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Honestly, I have to say that I have hardly any experience in number theory. That's maybe one additional reason why the Riemann hypothesis has such a "mystic" appearance for me. You always hear or read that it's basically "the" problem to solve in mathematics. But you always just read (as a non-mathematician) that it "has something to do with the distribution of primes".

But how do the (nontrivial) roots of $\zeta(s)$ "connect" to the distribution of primes? What's the point that makes these roots so crucial?

Thanks in advance for any answer!

EDIT: Adapted the questions, as the original ones were to broad.

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closed as too broad by user149792, user147263, colormegone, Strants, Andrés E. Caicedo Sep 5 '15 at 12:54

Please edit the question to limit it to a specific problem with enough detail to identify an adequate answer. Avoid asking multiple distinct questions at once. See the How to Ask page for help clarifying this question. If this question can be reworded to fit the rules in the help center, please edit the question.

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    $\begingroup$ You ask several questions, and it seems that a short essay could not give a proper answer to all of them. The question may be too broad, but I would like to see an answer. $\endgroup$ – Joonas Ilmavirta Sep 4 '15 at 20:20
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    $\begingroup$ To phrase your question directly: what are the consequence of the Riemann Hypothesis? $\endgroup$ – Asaf Karagila Sep 4 '15 at 20:36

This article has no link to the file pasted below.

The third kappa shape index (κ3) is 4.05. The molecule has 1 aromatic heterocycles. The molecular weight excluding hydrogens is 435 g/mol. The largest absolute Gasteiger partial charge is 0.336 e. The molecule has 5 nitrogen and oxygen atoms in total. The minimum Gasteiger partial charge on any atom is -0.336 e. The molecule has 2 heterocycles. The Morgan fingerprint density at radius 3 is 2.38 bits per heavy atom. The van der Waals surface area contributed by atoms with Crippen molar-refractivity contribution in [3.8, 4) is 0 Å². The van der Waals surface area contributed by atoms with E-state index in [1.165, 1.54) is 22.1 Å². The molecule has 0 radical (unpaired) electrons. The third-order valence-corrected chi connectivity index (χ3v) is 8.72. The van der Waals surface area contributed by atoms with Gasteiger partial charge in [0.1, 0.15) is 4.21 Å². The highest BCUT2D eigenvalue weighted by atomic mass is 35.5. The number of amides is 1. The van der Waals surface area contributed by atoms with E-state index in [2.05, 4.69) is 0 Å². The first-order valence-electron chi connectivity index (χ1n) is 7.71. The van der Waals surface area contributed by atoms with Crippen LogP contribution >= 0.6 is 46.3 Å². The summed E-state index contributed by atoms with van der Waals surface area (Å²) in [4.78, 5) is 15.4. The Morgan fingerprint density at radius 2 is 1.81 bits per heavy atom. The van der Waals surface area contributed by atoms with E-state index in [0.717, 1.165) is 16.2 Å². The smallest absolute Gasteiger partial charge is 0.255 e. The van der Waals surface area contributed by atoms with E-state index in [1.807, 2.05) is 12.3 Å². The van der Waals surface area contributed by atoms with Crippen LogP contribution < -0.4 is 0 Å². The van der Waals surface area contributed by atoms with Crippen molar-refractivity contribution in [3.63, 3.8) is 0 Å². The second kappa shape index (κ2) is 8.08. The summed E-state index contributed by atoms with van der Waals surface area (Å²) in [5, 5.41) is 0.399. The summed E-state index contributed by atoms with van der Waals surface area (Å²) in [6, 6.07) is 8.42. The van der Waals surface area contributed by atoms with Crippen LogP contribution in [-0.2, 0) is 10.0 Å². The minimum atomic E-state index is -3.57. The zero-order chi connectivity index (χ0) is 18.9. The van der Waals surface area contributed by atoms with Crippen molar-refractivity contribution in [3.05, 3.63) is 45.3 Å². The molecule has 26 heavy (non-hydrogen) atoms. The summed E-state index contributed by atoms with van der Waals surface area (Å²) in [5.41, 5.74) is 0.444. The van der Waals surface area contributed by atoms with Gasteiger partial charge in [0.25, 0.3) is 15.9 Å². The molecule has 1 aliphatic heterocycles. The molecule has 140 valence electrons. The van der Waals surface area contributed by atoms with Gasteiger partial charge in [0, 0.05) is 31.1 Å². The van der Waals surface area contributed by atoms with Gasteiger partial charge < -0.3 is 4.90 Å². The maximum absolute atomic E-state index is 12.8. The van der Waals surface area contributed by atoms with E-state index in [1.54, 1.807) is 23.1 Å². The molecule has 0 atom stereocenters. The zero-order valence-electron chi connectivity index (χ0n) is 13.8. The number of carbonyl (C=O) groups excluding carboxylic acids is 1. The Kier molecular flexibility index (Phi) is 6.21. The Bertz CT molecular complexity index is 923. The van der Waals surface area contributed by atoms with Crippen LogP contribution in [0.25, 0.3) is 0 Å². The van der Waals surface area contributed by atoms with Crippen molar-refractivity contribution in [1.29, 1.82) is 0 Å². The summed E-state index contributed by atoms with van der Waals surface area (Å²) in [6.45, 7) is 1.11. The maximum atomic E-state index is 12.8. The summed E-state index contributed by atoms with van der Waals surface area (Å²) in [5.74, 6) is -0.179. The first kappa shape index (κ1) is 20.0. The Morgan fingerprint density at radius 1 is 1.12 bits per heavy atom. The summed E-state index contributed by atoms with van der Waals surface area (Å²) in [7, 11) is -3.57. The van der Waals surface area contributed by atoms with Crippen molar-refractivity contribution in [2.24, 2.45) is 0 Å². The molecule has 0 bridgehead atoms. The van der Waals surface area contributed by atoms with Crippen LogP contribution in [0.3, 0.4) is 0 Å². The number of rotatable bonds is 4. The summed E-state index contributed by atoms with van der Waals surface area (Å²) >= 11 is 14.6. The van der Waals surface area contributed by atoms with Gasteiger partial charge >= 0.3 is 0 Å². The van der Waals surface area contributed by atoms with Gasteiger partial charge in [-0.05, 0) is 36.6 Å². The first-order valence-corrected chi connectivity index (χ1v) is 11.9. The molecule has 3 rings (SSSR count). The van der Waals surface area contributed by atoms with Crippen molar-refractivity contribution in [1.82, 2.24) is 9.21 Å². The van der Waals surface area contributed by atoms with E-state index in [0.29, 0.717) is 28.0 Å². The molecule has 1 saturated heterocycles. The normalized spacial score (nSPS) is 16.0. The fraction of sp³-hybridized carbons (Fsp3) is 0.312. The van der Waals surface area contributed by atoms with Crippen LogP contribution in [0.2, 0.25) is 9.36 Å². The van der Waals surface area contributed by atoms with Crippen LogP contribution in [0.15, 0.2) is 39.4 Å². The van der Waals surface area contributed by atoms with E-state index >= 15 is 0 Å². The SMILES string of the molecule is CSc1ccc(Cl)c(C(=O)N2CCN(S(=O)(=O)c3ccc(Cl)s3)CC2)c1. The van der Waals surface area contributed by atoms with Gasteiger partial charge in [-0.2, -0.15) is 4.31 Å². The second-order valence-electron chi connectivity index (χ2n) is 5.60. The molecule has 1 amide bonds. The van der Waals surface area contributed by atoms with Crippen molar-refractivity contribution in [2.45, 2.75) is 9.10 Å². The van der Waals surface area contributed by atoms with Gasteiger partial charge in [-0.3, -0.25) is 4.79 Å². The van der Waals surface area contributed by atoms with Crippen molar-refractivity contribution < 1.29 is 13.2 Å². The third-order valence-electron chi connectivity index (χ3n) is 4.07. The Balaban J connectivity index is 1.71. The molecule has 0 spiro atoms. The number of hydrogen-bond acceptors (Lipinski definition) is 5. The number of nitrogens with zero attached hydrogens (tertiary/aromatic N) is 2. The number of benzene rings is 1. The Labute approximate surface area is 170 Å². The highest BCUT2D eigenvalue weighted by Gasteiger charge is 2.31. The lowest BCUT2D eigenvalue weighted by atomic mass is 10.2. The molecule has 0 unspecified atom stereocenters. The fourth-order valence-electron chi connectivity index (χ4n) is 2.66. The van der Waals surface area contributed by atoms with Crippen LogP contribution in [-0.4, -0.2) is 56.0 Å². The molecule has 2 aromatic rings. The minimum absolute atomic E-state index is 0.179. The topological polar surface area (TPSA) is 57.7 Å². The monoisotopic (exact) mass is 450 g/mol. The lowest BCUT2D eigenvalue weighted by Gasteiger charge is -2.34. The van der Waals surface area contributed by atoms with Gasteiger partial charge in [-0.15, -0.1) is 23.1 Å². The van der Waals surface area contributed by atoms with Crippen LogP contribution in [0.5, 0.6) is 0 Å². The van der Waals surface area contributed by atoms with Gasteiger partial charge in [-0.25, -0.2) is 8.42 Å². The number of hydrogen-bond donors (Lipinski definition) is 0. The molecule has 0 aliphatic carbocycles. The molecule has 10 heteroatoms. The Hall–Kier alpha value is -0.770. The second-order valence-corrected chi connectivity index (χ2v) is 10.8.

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    $\begingroup$ @quid: No, it would be much much cooler if it were proved to be equivalent to something like Con(ZFC). $\endgroup$ – Asaf Karagila Sep 4 '15 at 20:39
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    $\begingroup$ RH itself implies a tighter bound on the distribution of primes - indeed the zeta zeros act as "Fourier frequencies" for the prime counting function, and different real parts for those zeros would mean different frequencies have different orders of magnitude of contribution to the count. Whether or not a proof of RH would shed additional light on the primes, we don't know. We'd have to see the proof to know! $\endgroup$ – whacka Sep 4 '15 at 20:42
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    $\begingroup$ @Kyle: Au contraire. If RH is provable and equivalent to Con(ZFC) then there is a very deep foundational issue. And it should be fascinating to come up with a better foundation and salvage what we know about mathematics today. $\endgroup$ – Asaf Karagila Sep 4 '15 at 21:31